Patients treated in Food and Drug Administration (FDA)-approved investigational device exemption (IDE) trials for complex thoracoabdominal aortic aneurysms (TAAAs) in the U.S. Aortic Research Consortium (ARC) had better 30-day and one-year survival compared with those recorded in the real-world Vascular Quality Initiative (VQI) registry, new data presented at the 2022 Southern Association for Vascular Surgery (SAVS) annual meeting revealed.
Results from the consortium’s retrospective analysis of U.S. ARC and VQI procedures carried out between 2011–2019 were delivered by Ryan Heslin, BS, a medical student at the University of South Alabama College of Medicine in Birmingham, Alabama, with senior author Adam Beck, MD, vascular division director at the University of Alabama at Birmingham and one of the IDE investigators, present as a moderator of the scientific session in which the paper featured.
The research team aimed to compare the real-world setting of the Society for Vascular Surgery (SVS) VQI database to that of the now 10-strong physician-sponsored U.S. ARC trials in order to evaluate the effect of custom-built or off-the-shelf fenestrated/branched endovascular devices. Despite the fact there are no commercially available devices for the repair of TAAAs in the U.S., an increasing number of patients are felt to be at high risk for open repair and are therefore undergoing endovascular repair, Heslin noted.
“These data are collected in the SVS VQI registry,” he said. “The U.S. Aortic Research Consortium has access to these custom-built branched/fenestrated endovascular devices that are designed to match patients and are not present in the VQI.”
The analysis of 3,212 patients—all of whom underwent elective procedures for asymptomatic, non-ruptured aneurysms, and had defined zones of endograft deployment—showed a 30-day mortality rate of 6.1% in the VQI vs. 2% in the U.S. ARC for Crawford classification system extent 4 TAAAs. At one year, the equivalent rates were 12.3% (VQI) vs. 8.4% (ARC). Similarly, 30-day and one-year mortality in the cases of extent 1–3 and 5 aneurysms were 7.3% (VQI) vs. 2.6% (ARC), and 16.3% vs. 13.1%, respectively.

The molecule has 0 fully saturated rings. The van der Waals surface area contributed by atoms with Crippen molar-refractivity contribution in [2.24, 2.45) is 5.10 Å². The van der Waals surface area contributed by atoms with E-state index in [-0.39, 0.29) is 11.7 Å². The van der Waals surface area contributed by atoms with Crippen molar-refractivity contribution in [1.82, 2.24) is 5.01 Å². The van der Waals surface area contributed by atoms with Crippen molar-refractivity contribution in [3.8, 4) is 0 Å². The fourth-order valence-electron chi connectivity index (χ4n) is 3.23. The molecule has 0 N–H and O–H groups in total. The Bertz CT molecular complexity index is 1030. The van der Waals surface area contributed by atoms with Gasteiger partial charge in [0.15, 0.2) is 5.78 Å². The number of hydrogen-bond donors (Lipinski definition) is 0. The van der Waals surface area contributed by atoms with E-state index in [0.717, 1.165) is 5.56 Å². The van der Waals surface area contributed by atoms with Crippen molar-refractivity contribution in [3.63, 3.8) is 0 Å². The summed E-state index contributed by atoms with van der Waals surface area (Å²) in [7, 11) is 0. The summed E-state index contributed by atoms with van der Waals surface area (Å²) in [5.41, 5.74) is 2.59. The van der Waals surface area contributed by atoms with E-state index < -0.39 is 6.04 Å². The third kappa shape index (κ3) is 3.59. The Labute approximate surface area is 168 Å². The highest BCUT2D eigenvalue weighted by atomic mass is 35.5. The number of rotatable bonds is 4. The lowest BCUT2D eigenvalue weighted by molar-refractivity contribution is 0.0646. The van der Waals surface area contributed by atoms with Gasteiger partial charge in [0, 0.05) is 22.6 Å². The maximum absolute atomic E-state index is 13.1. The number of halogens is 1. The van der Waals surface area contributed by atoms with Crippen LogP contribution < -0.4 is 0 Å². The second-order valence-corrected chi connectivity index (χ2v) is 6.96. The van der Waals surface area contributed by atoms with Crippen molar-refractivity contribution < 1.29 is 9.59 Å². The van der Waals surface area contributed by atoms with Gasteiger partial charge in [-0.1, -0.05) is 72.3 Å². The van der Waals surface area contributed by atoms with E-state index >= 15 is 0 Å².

“The appearance of our Kaplan Meier survival curves mostly mirror our findings at 30 days and one year, with a significant drop off in the perioperative period for the VQI group, but a significant difference in survival was noted in both groups,” Heslin added.
Commenting on the idiosyncrasies two registries, Heslin explained that though the patient populations studied are similar in terms of pathology, “the conditions under which they are studied are quite different.” He continued: “The VQI represents real-world practice using off-label techniques, including physician-modified grafts [PMEGs] and parallel-stenting techniques. This dataset allows us to evaluate endovascular techniques outside of clinical trial settings, and thus is much more representative of the general population.
“The U.S. ARC is a group of investigators with physician-sponsored IDEs that has access to endovascular repair using custom-built or off-the-shelf medical devices. This allows us to evaluate the outcomes of endovascular repair in a clinical trial setting. It is important to know these patients are highly selected for and studies are under heavy scrutiny from multiple avenues.” Heslin pointed out that the researchers had elected to study Crawford extent 4 aneurysms separately from extents 1–3 and 5 mostly because of overall volume, their lack of a thoracic component, and differences in overall management.
Notable differences among extent 4 patients in the U.S. ARC population included the fact they were more often Caucasian, male and in possession of a history of coronary artery disease (CAD), he said. The VQI equivalent patients more commonly had a history of chronic obstructive pulmonary disease (COPD) and diabetes. Those with extent 1–3 and 5 aneurysms in the ARC dataset were more likely to be older by about a year, Caucasian, and have a history of CAD. Their VQI counterparts were more likely to have a history of congestive heart failure and COPD. “It is important to note that maximal aneurysm diameter did not vary across the VQI or ARC datasets in any Crawford extent,” said Heslin.
He conceded certain limitations to the study. “We did not evaluate risk-adjusted mortality,” he began. “While patients overall had similar comorbidities, disease-specific death was not used to compare overall survival. We believe that risk adjusting this type of analysis removes the clinical decision-making that is critical in these elective procedures in complex aneurysms. Additionally, we did not evaluate long-term mortality after one year. We believe that 30-day mortality likely represents procedural success in patient selection, and one-year mortality is indicative more specifically of patient selection.